Carrying Each Other into a Wholehearted Faith

How Orphaned Believers can Normalize Doubt, Reclaim Agency and Heal the Church

Sara Billups

Sara Billups is a Seattle-based writer and cultural commentator whose work has appeared in the New York Times, Christianity Today, Ekstasis, and others. Sara writes Bitter Scroll, a monthly Substack letter. She is completing her Doctor of Ministry in the Sacred Art of Writing at the Peterson Center for the Christian Imagination at Western Theological Seminary.

Sara works to help wavering Christians remain steadfast through cultural storms and continues to hope for the flourishing of the Church amid deep political and cultural division in America.

Her first book, Orphaned Believers, follows the journey of a generation raised in the 80s and 90s of evangelicalism reckoning with the tradition that raised them and searching for a new way to participate in the story of God.


Hi, I’m Sara Billups. I’m a faith and culture writer living in Seattle, Washington, and I’m the author of the book Orphaned Believers, and I’m so happy to have this time with you today.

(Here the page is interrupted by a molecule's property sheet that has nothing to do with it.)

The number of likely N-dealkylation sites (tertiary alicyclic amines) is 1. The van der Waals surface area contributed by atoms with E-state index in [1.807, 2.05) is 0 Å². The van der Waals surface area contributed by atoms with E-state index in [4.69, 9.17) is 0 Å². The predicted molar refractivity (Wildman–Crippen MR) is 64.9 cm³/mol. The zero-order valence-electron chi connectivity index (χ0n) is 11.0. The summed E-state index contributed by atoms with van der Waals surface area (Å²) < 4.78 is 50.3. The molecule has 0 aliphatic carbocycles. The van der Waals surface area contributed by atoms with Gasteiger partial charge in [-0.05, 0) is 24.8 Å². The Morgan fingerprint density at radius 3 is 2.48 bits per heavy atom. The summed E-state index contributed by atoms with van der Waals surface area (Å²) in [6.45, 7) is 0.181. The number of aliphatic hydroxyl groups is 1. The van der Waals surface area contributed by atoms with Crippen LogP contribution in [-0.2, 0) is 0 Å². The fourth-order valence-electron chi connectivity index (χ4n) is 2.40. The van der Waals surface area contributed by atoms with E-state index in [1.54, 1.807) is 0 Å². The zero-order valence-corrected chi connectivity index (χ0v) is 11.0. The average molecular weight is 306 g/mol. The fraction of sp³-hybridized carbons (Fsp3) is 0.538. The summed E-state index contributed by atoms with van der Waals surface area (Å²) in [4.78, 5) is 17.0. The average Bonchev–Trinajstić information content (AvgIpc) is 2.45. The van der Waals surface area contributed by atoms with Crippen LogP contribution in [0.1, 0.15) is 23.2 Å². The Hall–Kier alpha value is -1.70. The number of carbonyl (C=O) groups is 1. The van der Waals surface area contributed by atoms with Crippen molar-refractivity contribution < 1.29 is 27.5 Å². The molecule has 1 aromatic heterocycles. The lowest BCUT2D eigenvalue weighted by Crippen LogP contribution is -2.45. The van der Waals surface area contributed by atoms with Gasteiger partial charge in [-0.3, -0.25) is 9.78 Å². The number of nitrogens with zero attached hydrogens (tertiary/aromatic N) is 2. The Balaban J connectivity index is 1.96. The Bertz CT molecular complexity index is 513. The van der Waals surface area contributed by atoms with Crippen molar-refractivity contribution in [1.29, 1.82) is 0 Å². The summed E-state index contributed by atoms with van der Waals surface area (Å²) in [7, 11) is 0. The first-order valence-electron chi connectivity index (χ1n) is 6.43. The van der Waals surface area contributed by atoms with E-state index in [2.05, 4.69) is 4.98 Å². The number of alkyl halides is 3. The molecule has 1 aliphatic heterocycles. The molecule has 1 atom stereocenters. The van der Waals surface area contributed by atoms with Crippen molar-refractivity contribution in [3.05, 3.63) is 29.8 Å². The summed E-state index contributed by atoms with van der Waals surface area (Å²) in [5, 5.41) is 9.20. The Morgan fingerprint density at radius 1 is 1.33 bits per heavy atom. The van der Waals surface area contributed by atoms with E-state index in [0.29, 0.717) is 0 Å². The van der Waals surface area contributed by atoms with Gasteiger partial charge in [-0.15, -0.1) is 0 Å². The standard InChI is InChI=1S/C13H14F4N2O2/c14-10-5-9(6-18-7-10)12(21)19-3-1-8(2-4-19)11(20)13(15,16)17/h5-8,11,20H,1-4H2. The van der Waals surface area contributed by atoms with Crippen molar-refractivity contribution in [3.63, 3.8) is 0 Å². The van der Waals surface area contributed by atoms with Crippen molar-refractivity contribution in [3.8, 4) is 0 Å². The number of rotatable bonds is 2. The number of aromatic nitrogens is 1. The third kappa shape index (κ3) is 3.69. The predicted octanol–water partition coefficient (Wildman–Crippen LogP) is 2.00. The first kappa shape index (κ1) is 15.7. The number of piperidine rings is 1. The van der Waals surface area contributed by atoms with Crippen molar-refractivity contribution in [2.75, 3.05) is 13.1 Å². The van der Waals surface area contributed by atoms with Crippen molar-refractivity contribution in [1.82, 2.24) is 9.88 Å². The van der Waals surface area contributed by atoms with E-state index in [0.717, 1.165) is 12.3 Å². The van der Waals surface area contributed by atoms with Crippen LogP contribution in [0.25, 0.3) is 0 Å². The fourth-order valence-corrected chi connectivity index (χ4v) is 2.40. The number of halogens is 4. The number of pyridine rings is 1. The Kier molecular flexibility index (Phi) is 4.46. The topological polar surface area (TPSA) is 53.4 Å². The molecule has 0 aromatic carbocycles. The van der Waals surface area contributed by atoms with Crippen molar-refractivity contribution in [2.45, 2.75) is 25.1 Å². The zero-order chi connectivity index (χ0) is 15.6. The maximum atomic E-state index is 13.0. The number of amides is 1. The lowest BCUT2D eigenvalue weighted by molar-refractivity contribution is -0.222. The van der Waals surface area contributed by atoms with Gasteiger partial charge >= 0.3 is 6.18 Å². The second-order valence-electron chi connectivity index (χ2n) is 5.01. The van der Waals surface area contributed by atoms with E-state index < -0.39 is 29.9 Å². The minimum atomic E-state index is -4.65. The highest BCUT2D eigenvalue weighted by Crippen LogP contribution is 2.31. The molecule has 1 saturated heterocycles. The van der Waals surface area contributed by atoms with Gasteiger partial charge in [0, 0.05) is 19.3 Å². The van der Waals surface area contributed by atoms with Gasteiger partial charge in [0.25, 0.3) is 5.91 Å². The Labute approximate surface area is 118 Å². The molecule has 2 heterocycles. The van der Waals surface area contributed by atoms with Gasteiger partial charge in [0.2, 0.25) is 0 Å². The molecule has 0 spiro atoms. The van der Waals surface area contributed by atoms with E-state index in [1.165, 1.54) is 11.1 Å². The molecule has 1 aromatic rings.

I moved to Seattle 18 years ago after spending my childhood and through my early 20s in Indiana, and I thought, “Maybe the northwest is a place where my interest in aesthetics and great coffee and beauty”—I mean, I’m looking out the window at the Cascade Mountains right now—“Maybe this is the place where my faith and my interest in the arts and creativity can all come together as a really whole-hearted expression of life with friends.” Pretty quickly after we got here, that fell apart for me, and I went through a 12-year time of what I call a “spiritual desert,” where I was walking downtown to work every day, working in media, and then I was going to church on Sundays, but those worlds never crossed paths or crossed over. And I spent a lot of time working to maintain two identities until it got to the point where, almost like holding a bag over your shoulder filled with rocks, there was almost a physical weight on me, where I thought, “I can’t keep trying to maintain these two parts of myself.” And in fact, there was rest that came when I began to think, “God, I’m not in control, and I wanna pursue a whole-hearted faith and identity in you as your child.” But it took me a long time to get there. So you know,  I write for orphaned believers, and looking around at the church right now, it’s a time when identifying as a Christian—explaining what you mean by that can be very exhausting. Maybe you’re not sure what you believe right now or you’ve been discouraged.